Our story was followed later in the week by a feature on the Berkeleyside website profiling the newest drugsellers, real estate developers who have been quick to seize the opportunity to profit from addressing patients’ needs. One is a former Berkeley Planning Department manager who also sat for while on Berkeley’s Medical Cannabis Commission—regulatory capture at work again. It’s all too reminiscent of Tom Lehrer’s immortal song about the Old Dope Peddler “doing well by doing good”.
Not, of course, that anyone who’s been around the block believes that most of the cannabis sold in Berkeley or anywhere else is used for medical purposes only. High school kids are well aware that anyone of any age who wants one can acquire a medical marijuana card with no trouble.
Some innocents have suggested that cannabis for pharmaceutical use should be sold in pharmacies like other medical drugs—but where’s the profit for developers in that? If it’s approved for recreational use, it could be sold in liquor stores like that other recreational drug, but again, how can local property owners make money? Consumers could grow it for personal use just as they can make a small amount of beer or wine at home, but that really cuts into profits.
The central question raised by the West Berkeley proposals, all joking aside, is whether or not the business of Berkeley is business. Is governmental action supposed to optimize profits for greedy corporate landowners, or is promoting the common good more complicated than that? As my old high school buddy Cicero used to say, “Cui bono?” Who profits?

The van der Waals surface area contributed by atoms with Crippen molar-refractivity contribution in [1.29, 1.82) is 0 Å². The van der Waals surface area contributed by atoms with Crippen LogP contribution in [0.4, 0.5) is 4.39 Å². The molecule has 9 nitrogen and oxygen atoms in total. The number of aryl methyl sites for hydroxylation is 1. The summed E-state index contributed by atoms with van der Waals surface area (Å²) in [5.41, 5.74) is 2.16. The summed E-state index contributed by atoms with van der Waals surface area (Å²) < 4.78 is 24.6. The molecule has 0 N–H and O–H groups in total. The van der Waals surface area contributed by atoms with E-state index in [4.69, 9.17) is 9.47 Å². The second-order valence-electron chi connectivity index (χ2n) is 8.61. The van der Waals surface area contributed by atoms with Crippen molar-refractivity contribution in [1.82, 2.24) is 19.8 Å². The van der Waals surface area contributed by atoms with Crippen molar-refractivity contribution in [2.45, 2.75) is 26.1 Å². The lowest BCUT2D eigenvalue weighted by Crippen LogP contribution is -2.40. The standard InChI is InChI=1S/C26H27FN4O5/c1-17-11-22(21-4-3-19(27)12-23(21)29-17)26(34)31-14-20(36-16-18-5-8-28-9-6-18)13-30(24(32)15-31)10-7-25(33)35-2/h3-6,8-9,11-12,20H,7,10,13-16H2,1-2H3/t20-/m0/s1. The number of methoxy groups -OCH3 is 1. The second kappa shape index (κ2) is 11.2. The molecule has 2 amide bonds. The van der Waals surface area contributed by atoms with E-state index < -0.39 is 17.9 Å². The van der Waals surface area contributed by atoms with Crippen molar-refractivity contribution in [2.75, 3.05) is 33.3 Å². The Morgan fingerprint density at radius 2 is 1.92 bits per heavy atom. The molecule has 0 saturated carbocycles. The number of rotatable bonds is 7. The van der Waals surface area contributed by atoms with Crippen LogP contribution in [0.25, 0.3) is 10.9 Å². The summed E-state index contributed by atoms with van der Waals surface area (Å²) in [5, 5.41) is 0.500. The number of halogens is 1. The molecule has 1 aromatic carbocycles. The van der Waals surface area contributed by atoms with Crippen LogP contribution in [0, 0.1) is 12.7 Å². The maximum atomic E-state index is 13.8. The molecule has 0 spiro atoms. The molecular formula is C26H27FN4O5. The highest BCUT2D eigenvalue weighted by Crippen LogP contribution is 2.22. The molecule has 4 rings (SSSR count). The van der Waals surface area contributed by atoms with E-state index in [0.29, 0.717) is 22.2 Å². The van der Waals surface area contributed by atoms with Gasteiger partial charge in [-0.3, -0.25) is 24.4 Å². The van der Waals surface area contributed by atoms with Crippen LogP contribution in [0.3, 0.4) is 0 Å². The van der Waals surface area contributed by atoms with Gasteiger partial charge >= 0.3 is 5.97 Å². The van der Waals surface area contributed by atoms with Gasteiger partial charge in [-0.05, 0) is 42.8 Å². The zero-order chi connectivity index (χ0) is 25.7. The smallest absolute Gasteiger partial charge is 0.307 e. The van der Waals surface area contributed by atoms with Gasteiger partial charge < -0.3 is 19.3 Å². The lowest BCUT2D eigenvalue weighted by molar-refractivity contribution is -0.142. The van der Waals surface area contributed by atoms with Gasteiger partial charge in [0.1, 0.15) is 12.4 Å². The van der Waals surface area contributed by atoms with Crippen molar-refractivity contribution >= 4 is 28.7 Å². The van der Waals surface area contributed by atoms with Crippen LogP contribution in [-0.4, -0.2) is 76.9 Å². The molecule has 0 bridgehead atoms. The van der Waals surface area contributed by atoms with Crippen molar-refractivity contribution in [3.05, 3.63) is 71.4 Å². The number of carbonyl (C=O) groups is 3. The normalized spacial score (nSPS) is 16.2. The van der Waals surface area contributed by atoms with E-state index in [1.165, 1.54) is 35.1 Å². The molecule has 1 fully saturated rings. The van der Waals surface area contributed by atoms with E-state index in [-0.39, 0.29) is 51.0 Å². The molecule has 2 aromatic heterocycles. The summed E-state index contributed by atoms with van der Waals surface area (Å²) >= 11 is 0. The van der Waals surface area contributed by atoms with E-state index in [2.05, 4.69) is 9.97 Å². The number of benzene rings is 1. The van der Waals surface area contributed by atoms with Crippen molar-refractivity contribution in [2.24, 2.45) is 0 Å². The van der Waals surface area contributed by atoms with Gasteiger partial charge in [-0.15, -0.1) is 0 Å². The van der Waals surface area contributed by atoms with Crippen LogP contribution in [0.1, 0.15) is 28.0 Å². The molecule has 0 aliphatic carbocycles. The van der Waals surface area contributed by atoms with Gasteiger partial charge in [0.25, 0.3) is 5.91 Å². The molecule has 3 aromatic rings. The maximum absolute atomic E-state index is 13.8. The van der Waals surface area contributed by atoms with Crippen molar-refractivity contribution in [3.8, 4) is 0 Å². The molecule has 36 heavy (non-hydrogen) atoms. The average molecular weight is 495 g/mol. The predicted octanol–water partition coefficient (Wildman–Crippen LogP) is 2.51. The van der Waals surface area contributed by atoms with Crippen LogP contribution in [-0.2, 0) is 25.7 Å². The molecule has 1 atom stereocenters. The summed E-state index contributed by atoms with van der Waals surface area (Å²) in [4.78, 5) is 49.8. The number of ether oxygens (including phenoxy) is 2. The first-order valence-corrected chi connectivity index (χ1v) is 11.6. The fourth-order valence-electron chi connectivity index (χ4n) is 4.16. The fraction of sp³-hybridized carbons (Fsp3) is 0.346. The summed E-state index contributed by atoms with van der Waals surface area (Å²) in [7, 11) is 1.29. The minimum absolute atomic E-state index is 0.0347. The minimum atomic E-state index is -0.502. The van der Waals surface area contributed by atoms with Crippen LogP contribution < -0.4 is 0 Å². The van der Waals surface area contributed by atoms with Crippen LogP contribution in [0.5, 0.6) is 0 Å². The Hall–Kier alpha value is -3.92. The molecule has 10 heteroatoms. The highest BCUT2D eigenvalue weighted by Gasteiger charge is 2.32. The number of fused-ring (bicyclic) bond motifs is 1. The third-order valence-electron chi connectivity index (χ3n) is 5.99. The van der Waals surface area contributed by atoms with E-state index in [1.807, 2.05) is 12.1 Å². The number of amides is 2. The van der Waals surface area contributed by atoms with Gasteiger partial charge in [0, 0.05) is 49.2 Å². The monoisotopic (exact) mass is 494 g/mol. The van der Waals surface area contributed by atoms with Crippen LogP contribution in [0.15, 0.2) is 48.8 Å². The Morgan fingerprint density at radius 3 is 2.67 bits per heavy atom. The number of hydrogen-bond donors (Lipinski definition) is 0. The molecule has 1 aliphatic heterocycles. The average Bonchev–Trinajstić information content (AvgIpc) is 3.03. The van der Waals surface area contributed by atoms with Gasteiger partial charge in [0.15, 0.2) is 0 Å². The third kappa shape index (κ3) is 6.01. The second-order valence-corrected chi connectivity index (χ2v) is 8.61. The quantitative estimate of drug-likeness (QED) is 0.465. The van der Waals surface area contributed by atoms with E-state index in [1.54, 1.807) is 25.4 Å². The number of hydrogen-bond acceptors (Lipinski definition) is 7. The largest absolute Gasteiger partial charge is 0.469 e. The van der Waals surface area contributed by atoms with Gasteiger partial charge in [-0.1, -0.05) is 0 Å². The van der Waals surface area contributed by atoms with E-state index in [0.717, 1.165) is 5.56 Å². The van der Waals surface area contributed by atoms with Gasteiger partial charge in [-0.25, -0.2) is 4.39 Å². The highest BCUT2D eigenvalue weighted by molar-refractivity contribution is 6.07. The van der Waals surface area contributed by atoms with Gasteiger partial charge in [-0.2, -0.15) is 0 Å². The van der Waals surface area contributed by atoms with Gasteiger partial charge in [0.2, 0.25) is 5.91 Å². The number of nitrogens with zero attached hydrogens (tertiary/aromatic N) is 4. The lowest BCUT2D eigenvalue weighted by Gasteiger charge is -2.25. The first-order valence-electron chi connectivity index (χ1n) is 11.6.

Would it be better for all of us to preserve the stunning and unexpected views of the Golden Gate and the Bay which the low buildings in West Berkeley now permit? Would Aquatic Park continue to be a haven for shorebirds if it were surrounded on three sides by office buildings? Do we really want Berkeley to become Emeryville North, with a wall of 75 foot towers stretching to the Albany border?
Anyone who cares about what happens should  watch the segment (Item 12) of last week’s city council video which covers these proposals, especially Mayor Bates’ closing peroration on what he thinks is going on. His signature quote, twice repeated: “If you don’t change, you die.”
But change for the sake of change is pointless. It’s true that if you don’t change, you die, but it’s also true that if you do change you die anyway. The salient question is how you spend your life.
The citizens of Berkeley should make darn sure that the changes proposed for West Berkeley, which is working pretty well already, are for the benefit of all of us, not just to satisfy what Councilmember Kriss Worthington characterized as “corporate greed”. A maxim in the high tech world when I was in it was “if it’s not broke, don’t fix it.” Still a smart idea.
And if you do care what becomes of Berkeley, you should  go to next week’s city council meeting for the conclusion of the public hearing on the West Berkeley proposals and speak your piece. As we’ve seen from this week’s events in the Middle East, sometimes citizens’ voices can be heard, sometimes even in Berkeley.